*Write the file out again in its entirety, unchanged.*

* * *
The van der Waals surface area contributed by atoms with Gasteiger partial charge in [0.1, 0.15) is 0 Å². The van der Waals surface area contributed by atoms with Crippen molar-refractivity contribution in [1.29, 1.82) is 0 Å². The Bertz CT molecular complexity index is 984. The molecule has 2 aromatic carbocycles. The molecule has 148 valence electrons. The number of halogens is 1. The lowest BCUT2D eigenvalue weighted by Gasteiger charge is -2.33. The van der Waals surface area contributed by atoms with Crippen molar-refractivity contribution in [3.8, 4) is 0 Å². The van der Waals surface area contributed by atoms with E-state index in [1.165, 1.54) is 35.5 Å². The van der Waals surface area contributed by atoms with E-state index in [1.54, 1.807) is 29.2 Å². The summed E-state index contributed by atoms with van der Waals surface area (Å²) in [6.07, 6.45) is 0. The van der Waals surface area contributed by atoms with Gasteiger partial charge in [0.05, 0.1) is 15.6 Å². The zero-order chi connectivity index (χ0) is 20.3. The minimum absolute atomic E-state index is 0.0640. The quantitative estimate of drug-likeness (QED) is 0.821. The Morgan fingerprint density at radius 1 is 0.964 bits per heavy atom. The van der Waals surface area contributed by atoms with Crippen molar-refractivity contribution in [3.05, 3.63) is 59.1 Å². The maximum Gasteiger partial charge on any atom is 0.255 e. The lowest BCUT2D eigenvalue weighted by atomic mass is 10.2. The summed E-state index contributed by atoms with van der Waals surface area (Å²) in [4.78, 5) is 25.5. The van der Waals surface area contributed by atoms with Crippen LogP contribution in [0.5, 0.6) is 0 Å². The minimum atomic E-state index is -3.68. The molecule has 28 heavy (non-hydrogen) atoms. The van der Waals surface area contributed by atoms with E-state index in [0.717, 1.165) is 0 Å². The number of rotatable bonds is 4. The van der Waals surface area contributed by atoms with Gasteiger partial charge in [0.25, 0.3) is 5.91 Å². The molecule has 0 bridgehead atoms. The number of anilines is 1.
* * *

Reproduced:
The van der Waals surface area contributed by atoms with Gasteiger partial charge in [0.1, 0.15) is 0 Å². The van der Waals surface area contributed by atoms with Crippen molar-refractivity contribution in [1.29, 1.82) is 0 Å². The Bertz CT molecular complexity index is 984. The molecule has 2 aromatic carbocycles. The molecule has 148 valence electrons. The number of halogens is 1. The lowest BCUT2D eigenvalue weighted by Gasteiger charge is -2.33. The van der Waals surface area contributed by atoms with Crippen molar-refractivity contribution in [3.8, 4) is 0 Å². The van der Waals surface area contributed by atoms with E-state index in [1.165, 1.54) is 35.5 Å². The van der Waals surface area contributed by atoms with E-state index in [1.54, 1.807) is 29.2 Å². The summed E-state index contributed by atoms with van der Waals surface area (Å²) in [6.07, 6.45) is 0. The van der Waals surface area contributed by atoms with Gasteiger partial charge in [0.05, 0.1) is 15.6 Å². The zero-order chi connectivity index (χ0) is 20.3. The minimum absolute atomic E-state index is 0.0640. The quantitative estimate of drug-likeness (QED) is 0.821. The Morgan fingerprint density at radius 1 is 0.964 bits per heavy atom. The van der Waals surface area contributed by atoms with Crippen molar-refractivity contribution in [3.05, 3.63) is 59.1 Å². The maximum Gasteiger partial charge on any atom is 0.255 e. The lowest BCUT2D eigenvalue weighted by atomic mass is 10.2. The summed E-state index contributed by atoms with van der Waals surface area (Å²) in [4.78, 5) is 25.5. The van der Waals surface area contributed by atoms with Crippen LogP contribution in [0.5, 0.6) is 0 Å². The minimum atomic E-state index is -3.68. The molecule has 28 heavy (non-hydrogen) atoms. The van der Waals surface area contributed by atoms with E-state index in [0.717, 1.165) is 0 Å². The number of rotatable bonds is 4. The van der Waals surface area contributed by atoms with Gasteiger partial charge in [0.25, 0.3) is 5.91 Å². The molecule has 0 bridgehead atoms. The number of anilines is 1.